Figure 1.
Figure 1.
Figure 1. Nutallanthus canadensis in flower under Quercus rubra on a granite bedrock glade at the summit of Trout Mountain on June 18, 2022. Photo by Ryne D. Rutherford.
Table 1.

Habitat characteristics for the three populations of Nutallanthus canadensis in the northern Huron Mountains. The values given are mean values recorded in 12 one-meter square plots along 100-meter transects recorded in September 2022.

Site Elevation (m) Canopy Cover (%) Vascular Plant Coverage (%) Exposed Bedrock (%) Distance to Lake Superior (km) Slope Azimuth Aspect
Trout Mountain 391 25 25 38 3.2 18 170
Mount Ives 331 24 10 68 3.5 15 200
Breakfast Roll 354 9 31 47 3.9 5 180

Opuntia cespitosa was found on a small (10´14 m) south-facing glade on the north side of the Little Garlic River in the central Huron Mountains at 418 m elevation (Figure 2). Plants were found in small pockets of soil and on bare meta-morphic rock of mostly mafic composition on August 1, 2022, on an overcast raining morning with an air temperature of 16°C. A total of six plants were found, one patch occupied about four square meters, and another occupied two square meters. Two fresh blooms and fifteen spent flowers were observed along with a single bud. No developing fruits were found, and no pollinators were present. The glade, which contained a few small openings, occurred along a ridge that trended east-west and was mostly dominated by Pinus strobus L. The plants occurred under a filtered canopy, about 70% open. Other plants included Vaccinium angustifolium Aiton, Diervilla lonicera Mill., Dicanthelium xanthophyllum, Capnoides sempervirens (L.) Borkh., Hieracium piloselloides Vill., Quercus rubra L., Juniperus communis L., Danthonia spicata (L.) Roem. & Schult., and Amelanchier sp. The open patches of rock were lichen-dominated, including the following species: Stereocaulon saxatile H. Magn., Cladonia mitis Sandst., Cladonia rangiferina (L.) F. H. Wigg., Cladonia turgida Ehrh. Ex Hoffm., Cladonia gracilis (L.) Willd., Lepraria neglecta (Nyl.) Erichsen, Diploschistes scruposus (Schreber) Norman, Umbilicaria deusta (L.) Baumg., Acarospora fuscata B. de Lesd. and Porpidia sp. One moss species, Polytrichum juniperum Hedw., was noted.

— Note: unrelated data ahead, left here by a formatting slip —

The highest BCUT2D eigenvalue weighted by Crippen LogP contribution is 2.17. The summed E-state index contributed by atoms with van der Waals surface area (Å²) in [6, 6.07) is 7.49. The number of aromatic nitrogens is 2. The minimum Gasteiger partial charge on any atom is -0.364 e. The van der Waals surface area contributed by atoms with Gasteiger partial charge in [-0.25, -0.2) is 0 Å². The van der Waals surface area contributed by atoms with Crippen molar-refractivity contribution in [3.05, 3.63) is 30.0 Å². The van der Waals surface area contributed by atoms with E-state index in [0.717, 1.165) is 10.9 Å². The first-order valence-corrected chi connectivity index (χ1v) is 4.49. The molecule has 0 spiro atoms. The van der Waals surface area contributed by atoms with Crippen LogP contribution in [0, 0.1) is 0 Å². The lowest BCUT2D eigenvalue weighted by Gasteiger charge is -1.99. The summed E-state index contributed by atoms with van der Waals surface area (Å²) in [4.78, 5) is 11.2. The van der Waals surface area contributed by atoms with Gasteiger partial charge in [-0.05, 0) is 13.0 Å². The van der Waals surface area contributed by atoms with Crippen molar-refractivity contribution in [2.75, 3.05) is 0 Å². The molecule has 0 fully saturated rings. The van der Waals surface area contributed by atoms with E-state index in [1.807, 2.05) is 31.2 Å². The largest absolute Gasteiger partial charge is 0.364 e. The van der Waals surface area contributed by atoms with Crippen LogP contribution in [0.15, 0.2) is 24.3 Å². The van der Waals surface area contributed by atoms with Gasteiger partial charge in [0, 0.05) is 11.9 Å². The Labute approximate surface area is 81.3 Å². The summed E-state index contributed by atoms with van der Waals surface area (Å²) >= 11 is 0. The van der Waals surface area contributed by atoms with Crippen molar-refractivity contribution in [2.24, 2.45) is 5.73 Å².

Figure 2.
Figure 2.
Figure 2. Opuntia cespitosa in a small glade on the north side of the Little Garlic River on August 1, 2022. Photo by Ryne D. Rutherford.

The nearest record of Nutallanthus canadensis is 120 km to the south along the Menominee River on the Michigan/Wisconsin border and the closest continuous populations are 300 km SW in central Wisconsin along the Wisconsin River and 300 km SE in the northwestern Lower Peninsula of Michigan. The nearest apparently natural populations of Opuntia cespitosa are in the west-central Lower Peninsula of Michigan (370 km SSE) and from south-central Wisconsin (400 km SSW). (GBIF 2023; MICHIGAN FLORA ONLINE 2011). This is the first time Opuntia cespitosa has been collected in the Upper Peninsula of Michigan and the first reported collection from a rock outcrop in Michigan.